Health boards across Scotland are to be given £10m in a bid to improve waiting times for cancer treatment.
The funding is being made available by the Scottish Government and will be shared throughout the NHS.
It aims to boost the number of operations available, create extra clinics and upskill new staff.
In delivering training to new staff, it is hoped that the delivery of endoscopy, radiology and chemotherapy treatment can be sped up.
In June, cancer treatment waiting time performance fell to a new record low.
The standard, which has not been met since 2012, states that 95% of eligible patients should wait a maximum of 62 days from urgent suspicion of cancer referral to first cancer treatment.
Figures for the first quarter of 2022 show performance against treatment target fell to 76.9%, down from 79.1% in the previous quarter.
A £114.5m National Cancer Plan has already been set out by the Scottish Government to ensure equal access to care across the country.
Boards were also last year allocated £10m in order to support the running of cancer services in the face of the Covid-19 pandemic.
Health secretary Humza Yousaf said the extra funding being made available would help drive down waiting times for treatment.
“Despite the challenges of the pandemic, NHS Scotland has consistently met the 31-day standard for starting cancer treatment with an average wait of four days once a decision to treat has been made,” said Yousaf.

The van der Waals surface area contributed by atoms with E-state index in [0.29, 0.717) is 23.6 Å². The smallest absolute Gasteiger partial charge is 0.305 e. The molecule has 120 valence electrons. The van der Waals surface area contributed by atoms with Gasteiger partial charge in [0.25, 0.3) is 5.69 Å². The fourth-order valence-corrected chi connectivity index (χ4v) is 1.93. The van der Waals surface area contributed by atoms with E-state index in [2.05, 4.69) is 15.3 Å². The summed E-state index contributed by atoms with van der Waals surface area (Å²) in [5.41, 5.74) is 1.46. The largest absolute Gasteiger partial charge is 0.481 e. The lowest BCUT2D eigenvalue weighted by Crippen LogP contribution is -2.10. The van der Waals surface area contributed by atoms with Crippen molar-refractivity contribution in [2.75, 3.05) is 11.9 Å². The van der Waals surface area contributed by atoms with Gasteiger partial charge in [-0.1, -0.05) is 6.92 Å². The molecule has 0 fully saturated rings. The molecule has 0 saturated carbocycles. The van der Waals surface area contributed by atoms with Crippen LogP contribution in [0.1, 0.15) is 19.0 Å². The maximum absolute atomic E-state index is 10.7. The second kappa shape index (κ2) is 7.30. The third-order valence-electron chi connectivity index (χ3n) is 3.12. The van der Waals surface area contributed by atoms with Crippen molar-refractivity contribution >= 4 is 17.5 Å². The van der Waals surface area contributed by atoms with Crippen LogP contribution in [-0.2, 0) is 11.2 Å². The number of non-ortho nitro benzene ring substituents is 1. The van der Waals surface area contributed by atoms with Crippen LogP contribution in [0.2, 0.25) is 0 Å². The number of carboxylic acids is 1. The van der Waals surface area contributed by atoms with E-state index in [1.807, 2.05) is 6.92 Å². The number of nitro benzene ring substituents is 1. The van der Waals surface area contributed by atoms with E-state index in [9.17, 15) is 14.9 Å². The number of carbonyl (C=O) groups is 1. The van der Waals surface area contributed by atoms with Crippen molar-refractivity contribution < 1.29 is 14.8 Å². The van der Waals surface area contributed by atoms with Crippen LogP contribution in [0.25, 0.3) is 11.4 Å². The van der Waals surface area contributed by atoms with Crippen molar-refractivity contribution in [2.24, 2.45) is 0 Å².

“That’s testament to the relentless efforts of our fantastic healthcare staff across the country.
“However, we must do more to improve our 62-day performance.
“Covid has not gone away and pressures remain, which is why we are providing health boards with a £10m cash boost to drive down waiting times so that cancer patients can receive the best care as early as possible.”
The Scottish Conservatives raised concerns that the funding may not be enough to tackle the issue of waiting times.
Tess White, the party’s public health spokesperson, warned of a “ticking timebomb” in the Government’s failure to meet its waiting times target.
“While I welcome any additional funds to try to tackle the cancer waiting-time crisis that the SNP Government have presided over, I fear this £10m will barely touch the sides – such is the scale of the problem,” said White.
“The most recent official figures – the worst on record – show that almost a quarter of patients with an urgent suspicion of cancer did not begin treatment within 62 days.
“And this can’t be blamed solely on the pandemic, as it’s almost 10 years since the SNP met their own target of 95% of patients beginning treatment within two months.
“Early detection and treatment of cancer is crucial to patients’ survival chances, so these unacceptable failings are creating a ticking timebomb that will inevitably lead to avoidable deaths.”
White added: “Like many of the problems in Scotland’s NHS, this one can be traced back to poor workforce planning by successive SNP health secretaries, which has left dedicated frontline staff over-stretched and unable to cope with the demands being placed upon them.”
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